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Whilst researching philosophical skepticism, I found this answer to the question here which states the following:

[Jon Erison] Extreme skepticism is in fact self-defeating. According the the Wikipedia article linked in the question, "philosophical skepticism is an approach that denies the possibility of knowledge". Therefore philosophical skepticism can not claim even that philosophical skepticism is correct. Therefore a critic of philosophical skepticism can not be compelled to accept any of its claims.

Would my reasoning below be correct, in assessing the validity of the claim "Extreme skepticism is self-defeating"?

Assuming the philosophical skeptic claimant makes the claim:

Knowledge is not possible

(and thus the claimant "denies the possibility of knowledge").

The Claimant (a) believes in this statement; and (b) believes it is true. What is not certain at the moment, is whether the claim is justified, which would determine if the claimant "knew" the claim.

To illustrate why the claimant may not consider it justified there is an example provide by SEOP illustrating the non-consensual nature of belief:

for example, when Kai reads that astronomers no longer classify Pluto as a planet, he acquires a new belief (in this case, the belief that astronomers no longer classify Pluto as a planet).

Then If the claimant takes this further (Let P = " that astronomers no longer classify Pluto as a planet") :

Kai believes that the author(s) of the book state P.

Kai believes that he has read that the author(s) of the book state P.

Kai believes that he has perceived that he has read that the author(s) of the book state P

Kai believes that he has perceived that he has perceived ...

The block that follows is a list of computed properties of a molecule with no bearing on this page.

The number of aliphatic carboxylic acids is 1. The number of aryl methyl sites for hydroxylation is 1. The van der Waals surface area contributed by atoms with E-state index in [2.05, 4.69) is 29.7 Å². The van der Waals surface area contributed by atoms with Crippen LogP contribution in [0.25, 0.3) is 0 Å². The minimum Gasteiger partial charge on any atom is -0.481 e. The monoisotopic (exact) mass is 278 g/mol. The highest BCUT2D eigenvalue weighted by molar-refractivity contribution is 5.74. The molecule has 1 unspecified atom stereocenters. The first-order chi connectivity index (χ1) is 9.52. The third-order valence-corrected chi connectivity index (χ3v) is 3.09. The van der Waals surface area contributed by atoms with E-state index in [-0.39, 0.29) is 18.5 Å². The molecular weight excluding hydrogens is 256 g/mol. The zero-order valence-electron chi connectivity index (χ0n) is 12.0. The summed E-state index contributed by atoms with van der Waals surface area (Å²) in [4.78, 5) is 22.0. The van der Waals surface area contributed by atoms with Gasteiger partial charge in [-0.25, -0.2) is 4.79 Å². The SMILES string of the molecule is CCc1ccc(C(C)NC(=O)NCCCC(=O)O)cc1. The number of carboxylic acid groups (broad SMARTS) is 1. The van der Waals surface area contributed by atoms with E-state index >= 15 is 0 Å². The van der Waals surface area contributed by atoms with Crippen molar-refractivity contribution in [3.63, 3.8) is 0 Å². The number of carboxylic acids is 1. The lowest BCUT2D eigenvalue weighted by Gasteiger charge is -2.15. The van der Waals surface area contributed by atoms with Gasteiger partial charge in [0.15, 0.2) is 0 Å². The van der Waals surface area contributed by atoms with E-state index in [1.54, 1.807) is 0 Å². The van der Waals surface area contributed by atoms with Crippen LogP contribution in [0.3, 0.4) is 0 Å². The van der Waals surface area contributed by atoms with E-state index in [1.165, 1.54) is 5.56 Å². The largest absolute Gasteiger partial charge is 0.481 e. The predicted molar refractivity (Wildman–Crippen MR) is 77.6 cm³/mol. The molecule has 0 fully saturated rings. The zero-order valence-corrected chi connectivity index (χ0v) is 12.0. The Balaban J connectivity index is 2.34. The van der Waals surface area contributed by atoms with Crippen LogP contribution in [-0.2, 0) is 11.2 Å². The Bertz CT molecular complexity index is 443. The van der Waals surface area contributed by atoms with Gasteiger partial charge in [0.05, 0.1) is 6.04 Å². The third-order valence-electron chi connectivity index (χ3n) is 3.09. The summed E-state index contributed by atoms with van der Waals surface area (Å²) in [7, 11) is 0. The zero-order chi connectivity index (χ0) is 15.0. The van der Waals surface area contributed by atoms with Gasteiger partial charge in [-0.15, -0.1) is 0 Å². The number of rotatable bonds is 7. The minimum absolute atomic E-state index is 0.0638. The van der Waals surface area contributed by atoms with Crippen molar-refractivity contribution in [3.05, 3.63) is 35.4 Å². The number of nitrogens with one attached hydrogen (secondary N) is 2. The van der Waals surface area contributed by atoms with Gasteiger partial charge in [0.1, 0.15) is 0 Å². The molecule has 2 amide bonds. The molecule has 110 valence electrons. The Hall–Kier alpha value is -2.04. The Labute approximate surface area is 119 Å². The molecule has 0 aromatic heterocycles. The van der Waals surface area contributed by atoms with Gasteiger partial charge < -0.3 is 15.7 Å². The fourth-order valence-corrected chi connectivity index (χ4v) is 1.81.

And from hereon, it's just perceptions of perceptions all the way down.

(Just as a side note some definitions, such as that provided by dictionary.com, define perceive as:

to become aware of, know, or identify by means of the senses:

so just to clarify I'm only referring to "aware of" not "know" otherwise that would completely defeat the purpose of this question )

From this,(Assuming Kai stopped the process) Kai may either have "faith" ( faith, as in believing a perceived unjustified proposition) in a proposition or claim that:

Any belief is unjustified

(There's also the possibility that he doesn't claim anything afterward, in which case he wouldn't be deemed a skeptic?.)

So returning to the original claim, the claimant now justifies the claim

Knowledge is not possible

WITH

Any belief is unjustified

which then makes the former claim a True Justified Belief, and thus knowledge?

Would the fact that the claim used to justify "Knowledge is not possible" is unjustified, make "Knowledge is not possible" unjustified?

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  • 1
    It is more accurate to say that careless radical skepticism, which hastens to assert its denials, is self-defeating. But even radical philosophical skeptics aren't careless, they only suspend judgment on all claims, including their own. Self-defeat is more of a pitfall for philosophical novices.
    – Conifold
    Oct 10 '20 at 6:36
  • @Conifold So it is conceivable that a radical philosophical skeptic could state: "Knowledge is not possible" and their position still deemed logically consistent? Would they have to remain silent forever after in order to remain consistent? And What sort of statements would qualify a careless radical skeptic as self-defeating?
    – TomDot Com
    Oct 10 '20 at 14:00
  • Why stay silent? Language provides plenty of means to avoid claiming anything said. What Pyrrhonians say is "the only justified attitude with respect to any claim is suspension of judgment", this claim included. And make arguments both for and against any claim made by others, where they are free to assume anything others assume, or its opposite.
    – Conifold
    Oct 10 '20 at 14:12
  • @Conifold What definition of Judgment does a Pyrrhonic Skeptic employ? From your previous comment, I'd assume that "Blue Cows eat grass" would not qualify as a judgment but a proposition, so what would they quailfy as a judgment? From this article, It seems that any proposition with a copula 'is' (equality signifier) would be a judgment, so would suspending judgment involve never stating any relation between two things, or any proposition with a copula in it? (Except possibley "i read Grass is green" or propositions like it)
    – TomDot Com
    Oct 11 '20 at 1:19
  • - where the relation has been reported as being perceived, rather than stating it blankly)
    – TomDot Com